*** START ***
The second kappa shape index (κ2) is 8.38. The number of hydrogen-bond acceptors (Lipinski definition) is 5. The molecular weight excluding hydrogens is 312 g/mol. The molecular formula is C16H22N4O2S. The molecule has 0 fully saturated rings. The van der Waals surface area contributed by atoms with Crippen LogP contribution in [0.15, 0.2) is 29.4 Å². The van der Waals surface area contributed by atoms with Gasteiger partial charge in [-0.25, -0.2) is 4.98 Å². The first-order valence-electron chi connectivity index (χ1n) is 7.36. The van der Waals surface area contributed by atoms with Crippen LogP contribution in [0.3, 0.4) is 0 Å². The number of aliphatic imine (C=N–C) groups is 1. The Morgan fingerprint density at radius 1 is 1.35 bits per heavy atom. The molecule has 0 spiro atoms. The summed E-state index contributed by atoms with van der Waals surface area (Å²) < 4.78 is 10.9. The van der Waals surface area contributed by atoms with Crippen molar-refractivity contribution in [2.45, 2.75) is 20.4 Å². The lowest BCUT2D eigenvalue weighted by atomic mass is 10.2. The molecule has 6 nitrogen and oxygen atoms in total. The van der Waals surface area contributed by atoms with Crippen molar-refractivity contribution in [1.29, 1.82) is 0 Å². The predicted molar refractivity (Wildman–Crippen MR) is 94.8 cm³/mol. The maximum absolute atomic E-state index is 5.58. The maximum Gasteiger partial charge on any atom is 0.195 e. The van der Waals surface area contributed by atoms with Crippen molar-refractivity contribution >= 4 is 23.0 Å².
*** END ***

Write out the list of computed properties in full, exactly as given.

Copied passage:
The second kappa shape index (κ2) is 8.38. The number of hydrogen-bond acceptors (Lipinski definition) is 5. The molecular weight excluding hydrogens is 312 g/mol. The molecular formula is C16H22N4O2S. The molecule has 0 fully saturated rings. The van der Waals surface area contributed by atoms with Crippen LogP contribution in [0.15, 0.2) is 29.4 Å². The van der Waals surface area contributed by atoms with Gasteiger partial charge in [-0.25, -0.2) is 4.98 Å². The first-order valence-electron chi connectivity index (χ1n) is 7.36. The van der Waals surface area contributed by atoms with Crippen LogP contribution in [0.3, 0.4) is 0 Å². The number of aliphatic imine (C=N–C) groups is 1. The Morgan fingerprint density at radius 1 is 1.35 bits per heavy atom. The molecule has 0 spiro atoms. The summed E-state index contributed by atoms with van der Waals surface area (Å²) < 4.78 is 10.9. The van der Waals surface area contributed by atoms with Crippen molar-refractivity contribution in [2.45, 2.75) is 20.4 Å². The lowest BCUT2D eigenvalue weighted by atomic mass is 10.2. The molecule has 6 nitrogen and oxygen atoms in total. The van der Waals surface area contributed by atoms with Crippen molar-refractivity contribution in [1.29, 1.82) is 0 Å². The predicted molar refractivity (Wildman–Crippen MR) is 94.8 cm³/mol. The maximum absolute atomic E-state index is 5.58. The maximum Gasteiger partial charge on any atom is 0.195 e. The van der Waals surface area contributed by atoms with Crippen molar-refractivity contribution >= 4 is 23.0 Å².